• timocracy •
ti-mah-krê-si • Hear it!
Part of Speech: Noun
Meaning: 1. Plato considered timocracy to be government by honorable and principled people. 2. To Aristotle, on the other hand, it is government in which the ownership of property is a prerequisite for holding office.
Notes: The adjective for today's word is timocratic [tim-ê-kræt-ik], and the adverb is timocratically. The plural is timocracies with an I replacing the Y.
In Play: We are likely to see a government run by officials all with the name Tim before we see one run by officials driven by the love of honor and public service. (But I still enjoy dreaming about it as I watch reruns of "The West Wing" on TV.) The costs of political campaigns in the US have reached such heights that we are approaching a timocracy in the Aristotelian sense, where only the wealthy or those with wealthy backers can achieve national political office.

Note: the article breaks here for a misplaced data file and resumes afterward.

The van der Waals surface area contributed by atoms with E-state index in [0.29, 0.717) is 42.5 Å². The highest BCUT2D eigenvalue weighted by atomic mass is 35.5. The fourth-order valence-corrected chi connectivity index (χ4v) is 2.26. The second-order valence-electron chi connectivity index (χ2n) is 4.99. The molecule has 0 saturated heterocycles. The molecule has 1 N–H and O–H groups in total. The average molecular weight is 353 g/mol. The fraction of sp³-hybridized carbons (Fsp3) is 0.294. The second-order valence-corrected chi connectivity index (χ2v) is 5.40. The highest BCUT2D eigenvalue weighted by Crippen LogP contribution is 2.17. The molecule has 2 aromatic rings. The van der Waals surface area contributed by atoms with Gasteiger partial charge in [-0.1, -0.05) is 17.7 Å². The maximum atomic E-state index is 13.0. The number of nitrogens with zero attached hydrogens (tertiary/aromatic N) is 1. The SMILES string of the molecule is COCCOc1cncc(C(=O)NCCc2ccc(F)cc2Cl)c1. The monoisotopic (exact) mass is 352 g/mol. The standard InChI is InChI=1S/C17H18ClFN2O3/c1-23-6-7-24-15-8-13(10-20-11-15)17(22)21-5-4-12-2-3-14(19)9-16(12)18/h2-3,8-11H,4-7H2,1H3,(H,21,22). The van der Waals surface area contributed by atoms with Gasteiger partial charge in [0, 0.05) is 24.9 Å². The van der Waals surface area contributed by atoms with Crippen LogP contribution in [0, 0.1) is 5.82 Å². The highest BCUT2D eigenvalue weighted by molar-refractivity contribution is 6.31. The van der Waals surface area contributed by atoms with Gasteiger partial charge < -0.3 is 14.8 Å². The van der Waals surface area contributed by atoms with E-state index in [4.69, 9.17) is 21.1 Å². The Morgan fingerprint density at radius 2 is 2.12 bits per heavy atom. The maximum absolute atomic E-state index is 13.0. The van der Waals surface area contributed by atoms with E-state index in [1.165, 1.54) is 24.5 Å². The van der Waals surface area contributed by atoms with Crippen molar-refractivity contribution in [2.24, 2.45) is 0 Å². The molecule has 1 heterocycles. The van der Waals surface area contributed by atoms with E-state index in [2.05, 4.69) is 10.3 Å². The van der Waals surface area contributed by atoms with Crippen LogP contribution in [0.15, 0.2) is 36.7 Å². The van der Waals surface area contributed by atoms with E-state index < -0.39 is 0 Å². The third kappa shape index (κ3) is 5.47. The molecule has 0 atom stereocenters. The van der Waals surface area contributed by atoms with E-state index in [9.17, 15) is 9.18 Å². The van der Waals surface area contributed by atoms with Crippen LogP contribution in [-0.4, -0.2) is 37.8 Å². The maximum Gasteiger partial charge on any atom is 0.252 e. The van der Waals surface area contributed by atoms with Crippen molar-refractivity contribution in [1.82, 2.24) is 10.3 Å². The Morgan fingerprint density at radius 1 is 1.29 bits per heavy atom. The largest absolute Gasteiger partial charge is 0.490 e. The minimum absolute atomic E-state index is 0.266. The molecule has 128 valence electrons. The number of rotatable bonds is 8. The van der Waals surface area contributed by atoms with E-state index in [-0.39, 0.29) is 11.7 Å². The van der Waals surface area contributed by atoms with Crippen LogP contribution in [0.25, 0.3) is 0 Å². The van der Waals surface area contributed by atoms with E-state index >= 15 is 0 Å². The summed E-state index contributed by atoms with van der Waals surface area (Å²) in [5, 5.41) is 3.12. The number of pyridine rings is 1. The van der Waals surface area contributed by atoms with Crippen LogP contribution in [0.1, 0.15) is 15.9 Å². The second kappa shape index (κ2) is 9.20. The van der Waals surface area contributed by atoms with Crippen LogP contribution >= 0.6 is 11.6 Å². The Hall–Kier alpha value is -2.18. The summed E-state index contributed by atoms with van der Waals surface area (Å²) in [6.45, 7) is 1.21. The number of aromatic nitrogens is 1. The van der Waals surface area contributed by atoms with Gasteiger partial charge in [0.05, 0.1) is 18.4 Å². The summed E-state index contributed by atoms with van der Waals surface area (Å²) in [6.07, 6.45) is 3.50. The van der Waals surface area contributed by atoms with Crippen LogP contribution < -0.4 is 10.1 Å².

Word History: The ambiguity in today's word begins with its root, Greek time which means "value". It implies "honor" when applied to people and "price" when applied to things. Now since kratia has come to mean "governance", the compound could mean "governance by price" or "government by honor", a familiar confusion in politics to this day. A diluted version of the same ambiguity can be found today in the Slavic descendant of the same root, e.g. Russian cena, which means both "price" and "value."
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